Ultrasound; transverse carpal ligament; validity; reliability
Recent advances in combining ultrasonic particle manipulation with attenuated total reflection infrared spectroscopy of yeast suspensions are presented. Infrared spectroscopy provides highly specific molecular information about the sample. It has not been applicable to in-line monitoring of cells during fermentation, however, because positioning cells in the micron-thin measurement region of the attenuated total reflection probe was not possible. Ultrasonic radiation forces exerted on suspended particles by an ultrasonic standing wave can result in the buildup of agglomerates in the nodal planes, hence enabling the manipulation of suspended cells on the microscopic scale. When a chamber setup and a prototype in-line applicable probe were used, successful control over the position of the yeast cells relative to the attenuated total reflection sensor surface could be proven. Both rate of increase and maximum mid-infrared absorption of yeast-specific bands during application of a pushing frequency (chamber setup: 1.863 MHz, in-line probe: 1.990 MHz) were found to correlate with yeast cell concentration.
Ultrasonic particle manipulation; Fourier transform infrared spectroscopy; Acoustic radiation force; Ultrasonic standing wave; Attenuated total reflection; Saccharomyces cerevisiae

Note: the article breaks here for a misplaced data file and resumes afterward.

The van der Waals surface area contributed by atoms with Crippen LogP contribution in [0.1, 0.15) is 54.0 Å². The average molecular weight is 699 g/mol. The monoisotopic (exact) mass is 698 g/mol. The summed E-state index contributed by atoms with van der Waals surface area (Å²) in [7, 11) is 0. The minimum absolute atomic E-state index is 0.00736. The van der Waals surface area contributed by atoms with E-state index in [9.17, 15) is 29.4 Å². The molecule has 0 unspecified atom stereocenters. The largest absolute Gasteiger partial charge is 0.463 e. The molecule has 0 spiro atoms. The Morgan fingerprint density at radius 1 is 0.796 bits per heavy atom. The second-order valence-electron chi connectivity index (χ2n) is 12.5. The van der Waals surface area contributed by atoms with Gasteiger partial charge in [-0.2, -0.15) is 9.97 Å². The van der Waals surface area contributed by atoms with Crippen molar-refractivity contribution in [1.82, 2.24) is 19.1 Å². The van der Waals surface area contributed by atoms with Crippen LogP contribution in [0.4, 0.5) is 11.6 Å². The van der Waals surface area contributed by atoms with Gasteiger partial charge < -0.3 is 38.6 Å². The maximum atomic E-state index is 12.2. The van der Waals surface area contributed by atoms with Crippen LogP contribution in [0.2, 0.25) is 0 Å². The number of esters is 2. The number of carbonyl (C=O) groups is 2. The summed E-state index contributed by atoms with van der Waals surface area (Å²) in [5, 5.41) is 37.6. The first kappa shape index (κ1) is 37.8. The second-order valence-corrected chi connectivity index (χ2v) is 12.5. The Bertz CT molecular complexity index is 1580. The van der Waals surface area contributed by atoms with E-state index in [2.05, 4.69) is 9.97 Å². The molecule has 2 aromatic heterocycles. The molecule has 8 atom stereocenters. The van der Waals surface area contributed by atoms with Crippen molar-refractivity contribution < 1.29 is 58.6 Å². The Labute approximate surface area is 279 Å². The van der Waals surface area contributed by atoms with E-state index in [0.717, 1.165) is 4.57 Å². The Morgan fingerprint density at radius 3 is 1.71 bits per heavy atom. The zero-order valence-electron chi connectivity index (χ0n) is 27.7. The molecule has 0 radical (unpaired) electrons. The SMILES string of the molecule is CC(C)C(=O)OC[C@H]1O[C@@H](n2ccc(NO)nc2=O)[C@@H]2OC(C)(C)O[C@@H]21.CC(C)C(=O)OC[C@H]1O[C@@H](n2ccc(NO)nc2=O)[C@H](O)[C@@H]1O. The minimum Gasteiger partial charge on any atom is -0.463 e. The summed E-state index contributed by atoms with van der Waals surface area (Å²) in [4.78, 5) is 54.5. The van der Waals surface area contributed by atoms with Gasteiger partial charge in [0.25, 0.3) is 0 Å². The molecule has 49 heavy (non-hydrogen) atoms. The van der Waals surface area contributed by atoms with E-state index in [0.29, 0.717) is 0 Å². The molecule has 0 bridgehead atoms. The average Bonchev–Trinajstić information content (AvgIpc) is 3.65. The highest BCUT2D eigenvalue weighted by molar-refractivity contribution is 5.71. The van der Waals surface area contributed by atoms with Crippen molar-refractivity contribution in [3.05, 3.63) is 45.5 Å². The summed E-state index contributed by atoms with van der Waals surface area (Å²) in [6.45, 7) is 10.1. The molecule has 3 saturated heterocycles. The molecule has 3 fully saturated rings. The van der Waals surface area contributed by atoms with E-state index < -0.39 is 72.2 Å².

Poly lactic acid (PLA) ultrasound contrast agents (CA) have been previously developed in our laboratory for ultrasound (US) imaging, as well as surface coated with doxorubicin to create a potential targeted platform of chemotherapeutic delivery using focused US. However, we have previously found it impossible to sterilize these agents while at the same time maintaining their acoustic properties, a task that would probably require fabrication within a clean facility. The purpose of this paper is to investigate the feasibility of using plasma to sterilize these CA while maintaining maximum echogenicity, a step that would greatly facilitate in vivo investigations. Effects of plasma exposure time (1, 3 and 6 minutes) and intensity (low- 10 mA, 6.8 W; medium- 15 mA, 10.5 W; and high- 25 mA, 18W) on the CA’s acoustic properties, surface morphology, zeta potential, capacity to carry chemotherapeutics, and overall sterility are described. Both increases in plasma intensity and exposure time increased CA zeta potential and also significantly increased drug payload. High intensity plasma exposure for three minutes was found to be an optimal sterilization protocol for maximal (100%) preservation of CA echogenicity. Plasma exposure resulted in sterile samples and maintained original CA enhancement of 20 dB and acoustic half-life over 75 minutes, while increasing CA zeta potential by 11 mV and doxorubicin loading efficiency by 10%. This study not only shows how a highly temperature and pressure sensitive agent can be sterilized using plasma, but also that surface modification can be used to increase surface binding of drug.